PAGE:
Human Rights

Is Cobalt from Congo the New African Blood Diamond?

Africa is a continent known to be flush with commodity reserves. Unfortunately, it’s as much of a curse as it is a blessing to some citizens in countries controlling those valuable reserves. The minerals produce more than just a cash cow, much more, including the likes of funding corruption, chaos, civil war, terrorist groups and worker exploitation.   According to National Geographic News, conflicts across different countries in Africa related to aptly-named blood diamonds have resulted in millions of displaced citizens and the death of more than four million people.

For more than a decade, countries and human rights organizations have banded together to try and put an end to the pain associated with diamonds exiting Africa, home to roughly 65% of global reserves of the precious stone, with only moderate success. With the emergence of the electric vehicle industry, the next commodity on tap could be that of cobalt, a key component in rechargeable lithium-ion batteries, for which Africa, more precisely, the Democratic Republic of Congo, holds the lion’s share of known resources.

Despite the social contention, the prevalence of cobalt in the DRC prompted mining giant Glencore plc (OCTPK: GLNCY, GLNCF)(LSE:GLEN) to recently spend $960 million for the remaining 31% stake in Mutanda Mining Sarl it didn’t already own and another approximate 10.25% stake in Katanga Mining Limited, bringing its ownership in Katanga to 86.33%. The two companies operate copper and cobalt mines that are ethically run in the DRC. Both parties ensure their mines are well equipped and practice the highest standards of safety.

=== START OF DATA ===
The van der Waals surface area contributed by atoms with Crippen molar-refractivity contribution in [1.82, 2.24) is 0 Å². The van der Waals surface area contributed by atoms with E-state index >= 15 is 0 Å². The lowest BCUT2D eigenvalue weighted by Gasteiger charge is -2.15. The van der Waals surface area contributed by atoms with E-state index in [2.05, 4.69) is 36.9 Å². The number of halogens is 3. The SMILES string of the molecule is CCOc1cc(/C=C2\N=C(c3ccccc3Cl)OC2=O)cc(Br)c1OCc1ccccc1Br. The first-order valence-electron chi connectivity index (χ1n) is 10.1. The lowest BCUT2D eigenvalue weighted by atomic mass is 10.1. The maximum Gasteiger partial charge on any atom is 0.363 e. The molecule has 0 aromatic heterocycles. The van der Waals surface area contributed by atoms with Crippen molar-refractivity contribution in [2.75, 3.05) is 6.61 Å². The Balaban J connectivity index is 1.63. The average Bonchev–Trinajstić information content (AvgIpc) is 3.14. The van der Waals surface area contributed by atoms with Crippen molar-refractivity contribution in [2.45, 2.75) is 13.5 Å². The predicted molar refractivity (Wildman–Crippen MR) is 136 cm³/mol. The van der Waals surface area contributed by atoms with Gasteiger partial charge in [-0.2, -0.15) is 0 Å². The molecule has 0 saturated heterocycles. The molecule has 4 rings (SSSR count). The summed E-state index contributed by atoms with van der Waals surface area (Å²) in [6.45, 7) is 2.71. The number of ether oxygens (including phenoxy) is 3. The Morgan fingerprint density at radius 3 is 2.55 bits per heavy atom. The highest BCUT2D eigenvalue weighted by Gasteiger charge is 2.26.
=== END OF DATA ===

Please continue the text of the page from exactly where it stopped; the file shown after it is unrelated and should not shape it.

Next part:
Outside of the DRC, Vancouver-based junior exploration company LiCo Energy Metals (TSX-V: LIC)(OTCQB: WCTXF) hasn’t missed a beat in its pursuit to one day produce lithium and cobalt to meet an expected supply crunch for both, adding to its portfolio or prospective products through the recent acquisition of Glencore’s Bucke Cobalt property six kilometers outside Cobalt, Ontario, Canada. On August 31, 2017, the young, but well-funded exploration company agreed to acquire 100% interest in the mining rights to the 16.2-hectare exploration targets located adjacent to LiCo’s Teledyne Cobalt Exploration Project covering the southern extension of a main vein on the past-producing Agaunico Mine property.

The agreement included strong incentives for LiCo to advance the project, including Glencore retaining rights to buy back 51% of Bucke if 1.5 million tons of 0.5% cobalt are discovered. Glencore also has an offtake agreement with LiCo to buy all ores and/or concentrates produced from either Teledyne or Bucke at “commercially reasonable and at prevailing market prices,” potentially giving LiCo a major partner in Canada in the future.

The DRC is a veritable treasure chest for cobalt, with about 60% of the world’s resource trapped in the country’s rock. Sad fact, though, is that an army of tens of thousands of children, some as young as four years old, are forced to scour through rocks for pennies per day under militant overseers in a bid to collect money necessary for their family to eat, with school an afterthought in the grand scheme of things.

The treatment of “miners” in the DRC was the subject of an extensive report by Amnesty International, which called out Congo DongFang, a unit of Zhejiang Huayou Cobalt (one of the biggest cobalt producers globally), for buying cobalt mined by children. The 2016 report put a spotlight on all companies sourcing their cobalt from the DRC to better vet the supply chain.